In 1963, Berry Gordy released an LP (on the Gordy label) called “The Great March to Freedom.” It was a speech delivered by the Rev. Martin Luther King, Jr. on June 23, 1963, in Detroit.
British-born historian Brian Ward tells the story behind this record in his 1998 book “Just My Soul Responding: Rhythm and Blues, Black Consciousness and Race Relations.”
Actually, Atlantic Records had expressed an early interest in recording one of Dr. King’s speeches. Dr. King was interested as well, but nothing came of this.
Then, in 1962, black entrepreneur Dootsie Williams released a bootleg album on his Dooto label – “Martin Luther King at Zion Hill” – of Dr. King speaking at a Baptist church in Los Angeles.
A Southern Christian Leadership Conference official recalled: “I asked a gentleman who was preparing to set up a recorder, for what purpose the tape would be used. He replied it was ‘for the church.’ Three months later while we were in Albany, the record came out. … Neither Dr. King nor anyone connected with SCLC knew anything about the record until it was being distributed.”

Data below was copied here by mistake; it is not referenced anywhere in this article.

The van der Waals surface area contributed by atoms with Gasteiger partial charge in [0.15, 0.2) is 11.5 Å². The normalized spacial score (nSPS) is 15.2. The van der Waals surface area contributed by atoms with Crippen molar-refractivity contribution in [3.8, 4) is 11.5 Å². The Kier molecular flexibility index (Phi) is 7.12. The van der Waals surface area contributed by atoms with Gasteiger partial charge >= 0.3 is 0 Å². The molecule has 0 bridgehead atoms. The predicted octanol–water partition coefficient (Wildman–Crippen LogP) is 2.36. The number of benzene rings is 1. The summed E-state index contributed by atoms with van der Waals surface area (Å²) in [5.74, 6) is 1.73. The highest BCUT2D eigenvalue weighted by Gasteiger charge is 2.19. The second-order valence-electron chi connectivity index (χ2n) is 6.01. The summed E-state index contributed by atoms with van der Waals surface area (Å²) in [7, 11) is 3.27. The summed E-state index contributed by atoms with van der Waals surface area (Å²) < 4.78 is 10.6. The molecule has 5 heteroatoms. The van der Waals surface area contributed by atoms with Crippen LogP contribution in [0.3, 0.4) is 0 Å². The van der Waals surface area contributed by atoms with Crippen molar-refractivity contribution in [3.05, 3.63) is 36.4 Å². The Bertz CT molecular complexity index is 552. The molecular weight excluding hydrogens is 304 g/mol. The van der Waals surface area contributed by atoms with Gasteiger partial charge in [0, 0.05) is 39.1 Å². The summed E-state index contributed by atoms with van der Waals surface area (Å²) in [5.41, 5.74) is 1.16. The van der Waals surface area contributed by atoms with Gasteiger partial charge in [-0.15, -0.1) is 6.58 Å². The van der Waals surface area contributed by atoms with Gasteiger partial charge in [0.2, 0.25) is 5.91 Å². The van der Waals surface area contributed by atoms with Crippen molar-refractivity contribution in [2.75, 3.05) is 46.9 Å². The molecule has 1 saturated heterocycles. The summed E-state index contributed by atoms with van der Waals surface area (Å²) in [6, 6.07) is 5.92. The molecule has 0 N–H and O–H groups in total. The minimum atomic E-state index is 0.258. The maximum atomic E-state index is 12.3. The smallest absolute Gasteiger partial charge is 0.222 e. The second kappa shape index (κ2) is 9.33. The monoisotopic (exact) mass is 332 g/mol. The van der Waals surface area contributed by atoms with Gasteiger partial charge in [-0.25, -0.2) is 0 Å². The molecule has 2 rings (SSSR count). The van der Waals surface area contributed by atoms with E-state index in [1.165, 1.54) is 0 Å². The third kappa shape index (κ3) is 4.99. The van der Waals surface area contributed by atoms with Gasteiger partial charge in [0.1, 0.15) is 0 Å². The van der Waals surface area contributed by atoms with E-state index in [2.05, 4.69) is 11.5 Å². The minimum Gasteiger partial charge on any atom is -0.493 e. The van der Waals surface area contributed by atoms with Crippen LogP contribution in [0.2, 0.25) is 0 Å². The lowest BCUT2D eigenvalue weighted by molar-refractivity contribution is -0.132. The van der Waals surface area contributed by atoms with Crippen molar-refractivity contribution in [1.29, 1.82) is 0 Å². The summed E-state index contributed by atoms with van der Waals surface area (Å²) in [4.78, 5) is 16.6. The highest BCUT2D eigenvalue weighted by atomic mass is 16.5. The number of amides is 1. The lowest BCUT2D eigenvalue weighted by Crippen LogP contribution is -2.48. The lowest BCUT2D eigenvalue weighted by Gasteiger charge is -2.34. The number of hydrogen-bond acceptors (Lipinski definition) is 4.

The SCLC ended up taking Dootsie Williams to court.
In September of 1962, Motown vice president Esther Edwards (Berry Gordy’s sister) reached out to Dr. King regarding an authorized LP release. Dr. King negotiated a deal whereby his artist royalties would go to the SCLC.
The album was released in August of 1963... on the date of Dr. King’s March on Washington. In fact, the Detroit speech concludes with an early version of the “I have a dream” portion of the March on Washington speech.
“The Great March to Freedom” is now available as an MP3 download (from Amazon, eMusic and iTunes).
I’m streaming a 9-minute excerpt on my Vox blog. Click here to listen.
Racialicious In Chicago: A C2E2 Preview
1 day ago